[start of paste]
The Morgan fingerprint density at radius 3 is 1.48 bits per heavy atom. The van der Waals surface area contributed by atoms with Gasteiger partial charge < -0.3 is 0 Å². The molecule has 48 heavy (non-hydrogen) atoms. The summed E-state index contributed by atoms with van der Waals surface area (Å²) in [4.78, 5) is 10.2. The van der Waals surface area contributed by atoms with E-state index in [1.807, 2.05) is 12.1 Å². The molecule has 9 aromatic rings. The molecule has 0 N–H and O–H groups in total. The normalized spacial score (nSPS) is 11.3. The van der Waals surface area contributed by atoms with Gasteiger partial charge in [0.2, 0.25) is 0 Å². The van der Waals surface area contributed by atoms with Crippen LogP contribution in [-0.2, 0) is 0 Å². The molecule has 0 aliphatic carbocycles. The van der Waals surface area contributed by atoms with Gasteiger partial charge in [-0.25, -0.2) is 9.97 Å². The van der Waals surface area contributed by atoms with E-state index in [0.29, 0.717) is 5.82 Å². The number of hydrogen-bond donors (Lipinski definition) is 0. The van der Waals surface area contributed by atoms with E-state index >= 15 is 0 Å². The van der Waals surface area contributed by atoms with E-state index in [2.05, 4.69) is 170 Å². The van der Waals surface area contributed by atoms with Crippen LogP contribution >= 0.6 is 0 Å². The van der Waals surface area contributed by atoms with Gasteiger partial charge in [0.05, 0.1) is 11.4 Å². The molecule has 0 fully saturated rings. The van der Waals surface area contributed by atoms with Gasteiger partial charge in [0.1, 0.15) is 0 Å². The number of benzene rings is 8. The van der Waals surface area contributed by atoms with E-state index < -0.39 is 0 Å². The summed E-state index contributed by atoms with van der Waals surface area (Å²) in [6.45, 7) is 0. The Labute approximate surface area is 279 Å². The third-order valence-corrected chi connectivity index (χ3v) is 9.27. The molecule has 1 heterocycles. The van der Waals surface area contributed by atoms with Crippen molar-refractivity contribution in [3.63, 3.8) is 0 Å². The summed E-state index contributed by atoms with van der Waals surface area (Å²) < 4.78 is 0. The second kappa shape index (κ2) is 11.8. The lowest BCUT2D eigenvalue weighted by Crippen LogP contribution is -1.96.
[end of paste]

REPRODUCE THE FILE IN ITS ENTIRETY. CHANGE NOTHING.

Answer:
The Morgan fingerprint density at radius 3 is 1.48 bits per heavy atom. The van der Waals surface area contributed by atoms with Gasteiger partial charge < -0.3 is 0 Å². The molecule has 48 heavy (non-hydrogen) atoms. The summed E-state index contributed by atoms with van der Waals surface area (Å²) in [4.78, 5) is 10.2. The van der Waals surface area contributed by atoms with E-state index in [1.807, 2.05) is 12.1 Å². The molecule has 9 aromatic rings. The molecule has 0 N–H and O–H groups in total. The normalized spacial score (nSPS) is 11.3. The van der Waals surface area contributed by atoms with Gasteiger partial charge in [0.2, 0.25) is 0 Å². The van der Waals surface area contributed by atoms with Crippen LogP contribution in [-0.2, 0) is 0 Å². The molecule has 0 aliphatic carbocycles. The van der Waals surface area contributed by atoms with Gasteiger partial charge in [-0.25, -0.2) is 9.97 Å². The van der Waals surface area contributed by atoms with E-state index in [0.29, 0.717) is 5.82 Å². The number of hydrogen-bond donors (Lipinski definition) is 0. The van der Waals surface area contributed by atoms with E-state index >= 15 is 0 Å². The van der Waals surface area contributed by atoms with E-state index in [2.05, 4.69) is 170 Å². The van der Waals surface area contributed by atoms with Crippen LogP contribution >= 0.6 is 0 Å². The van der Waals surface area contributed by atoms with Gasteiger partial charge in [0.05, 0.1) is 11.4 Å². The molecule has 0 fully saturated rings. The van der Waals surface area contributed by atoms with Gasteiger partial charge in [0.1, 0.15) is 0 Å². The number of benzene rings is 8. The van der Waals surface area contributed by atoms with E-state index < -0.39 is 0 Å². The summed E-state index contributed by atoms with van der Waals surface area (Å²) in [6.45, 7) is 0. The Labute approximate surface area is 279 Å². The third-order valence-corrected chi connectivity index (χ3v) is 9.27. The molecule has 1 heterocycles. The van der Waals surface area contributed by atoms with Crippen molar-refractivity contribution in [3.63, 3.8) is 0 Å². The summed E-state index contributed by atoms with van der Waals surface area (Å²) < 4.78 is 0. The second kappa shape index (κ2) is 11.8. The lowest BCUT2D eigenvalue weighted by Crippen LogP contribution is -1.96.